This time, the Democrats can win a culture war

This time, the Democrats can win a culture war
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Culture wars have helped Republican candidates over the last few decades “more than policies, the economy, trade and tariffs,” Chuck Todd opined last week. Todd was reflecting conventional wisdom about the power of abortion, gay marriage, immigration, and gun control to energize the Republican base.

But, Todd hastened to add, Republicans “have been punished when they go too far.”

The election of 2020 provides Democrats with opportunities to win a culture war. On many hot button cultural issues, the Democrats can energize their base and attract independent voters. Indeed, several presidential candidates are employing this strategy, issue by issue. Here’s what a coherent and comprehensive “family values” campaign might look like:


With polls indicating that a substantial majority of Americans do not believe the Supreme Court decision in Roe v. Wade should be overturned, Democrats emphasize that abortion bills in Alabama and Missouri, which do not make exceptions for rape and incest, prove that Republican extremists pose a clear and present danger to reproductive freedom and the emotional and physical health of pregnant women. They note that President TrumpDonald John TrumpChasten Buttigieg: 'I've been dealing with the likes of Rush Limbaugh my entire life' Lawmakers paint different pictures of Trump's 'opportunity zone' program We must not turn our heads from the effects of traumatic brain injuries MORE did not oppose the Alabama or Missouri bills until they had been signed into law.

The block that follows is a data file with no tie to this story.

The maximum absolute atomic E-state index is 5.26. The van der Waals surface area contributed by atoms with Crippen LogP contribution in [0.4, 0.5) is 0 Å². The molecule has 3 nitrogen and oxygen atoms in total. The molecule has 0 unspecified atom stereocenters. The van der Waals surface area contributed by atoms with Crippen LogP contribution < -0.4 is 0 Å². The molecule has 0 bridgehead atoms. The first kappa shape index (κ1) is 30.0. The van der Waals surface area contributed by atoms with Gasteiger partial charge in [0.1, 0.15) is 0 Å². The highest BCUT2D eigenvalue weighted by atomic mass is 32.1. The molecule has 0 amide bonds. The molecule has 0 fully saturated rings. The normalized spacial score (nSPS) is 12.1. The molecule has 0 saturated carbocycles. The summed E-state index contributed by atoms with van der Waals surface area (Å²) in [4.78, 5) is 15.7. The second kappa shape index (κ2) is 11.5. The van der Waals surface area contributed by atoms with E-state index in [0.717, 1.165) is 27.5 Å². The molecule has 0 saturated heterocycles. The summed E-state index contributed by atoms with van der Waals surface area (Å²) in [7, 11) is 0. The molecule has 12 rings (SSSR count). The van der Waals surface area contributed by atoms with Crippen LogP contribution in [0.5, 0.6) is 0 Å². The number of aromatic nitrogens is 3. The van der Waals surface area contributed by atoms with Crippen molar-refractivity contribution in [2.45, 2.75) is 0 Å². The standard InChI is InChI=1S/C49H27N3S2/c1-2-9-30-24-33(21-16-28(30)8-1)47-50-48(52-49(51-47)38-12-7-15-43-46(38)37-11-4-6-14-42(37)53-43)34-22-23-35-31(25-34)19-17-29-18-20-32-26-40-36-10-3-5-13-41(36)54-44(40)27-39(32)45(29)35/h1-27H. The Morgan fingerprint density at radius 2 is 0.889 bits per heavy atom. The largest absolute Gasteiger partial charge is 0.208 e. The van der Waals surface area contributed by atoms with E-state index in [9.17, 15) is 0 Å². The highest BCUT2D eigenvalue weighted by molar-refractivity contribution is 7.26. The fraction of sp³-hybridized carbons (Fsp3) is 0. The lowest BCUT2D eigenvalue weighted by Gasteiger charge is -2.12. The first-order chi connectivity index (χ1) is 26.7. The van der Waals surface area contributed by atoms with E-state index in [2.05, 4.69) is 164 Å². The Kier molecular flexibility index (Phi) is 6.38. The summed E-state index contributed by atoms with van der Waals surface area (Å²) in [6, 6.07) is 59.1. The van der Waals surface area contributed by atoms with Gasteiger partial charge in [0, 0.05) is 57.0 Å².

Democrats refer to polls indicating that a substantial majority of Americans want enhanced border security, oppose deporting undocumented immigrants, support a pathway to citizenship for them, and deem separating families at the Mexican border “unacceptable.” They introduce a sweeping immigration reform bill into the House of Representatives, based on these four principles. To counter fear-mongering about rapists and murderers, they tell the stories of undocumented immigrants who work hard, support their families, pay taxes, and live exemplary lives. Democrats point out that deportation and family separation continue — and a border wall is irrelevant to asylum seekers. They observe that in the proposal for legal immigration he unveiled this month, President Trump did not provide protection from deportations for 800,000 young immigrants who came to the United States as children, known as DACA ”Dreamers” (for whom President Obama issued a directive in 2012 permitting  renewable two-year work permits, which Trump has tried to terminate).

Democrats propose universal health care legislation, giving consumers the right to choose private insurance or a government option. They dismiss assaults on “socialized medicine” as “so yesterday.” They remind voters that the Republicans, who controlled both chambers of Congress and the White House for two years, never presented an alternative to the Affordable Care Act. They warn that if the Trump-supported challenge to Obamacare is sustained in the courts, millions of Americans with pre-existing conditions will lose their health insurance and some of them will die.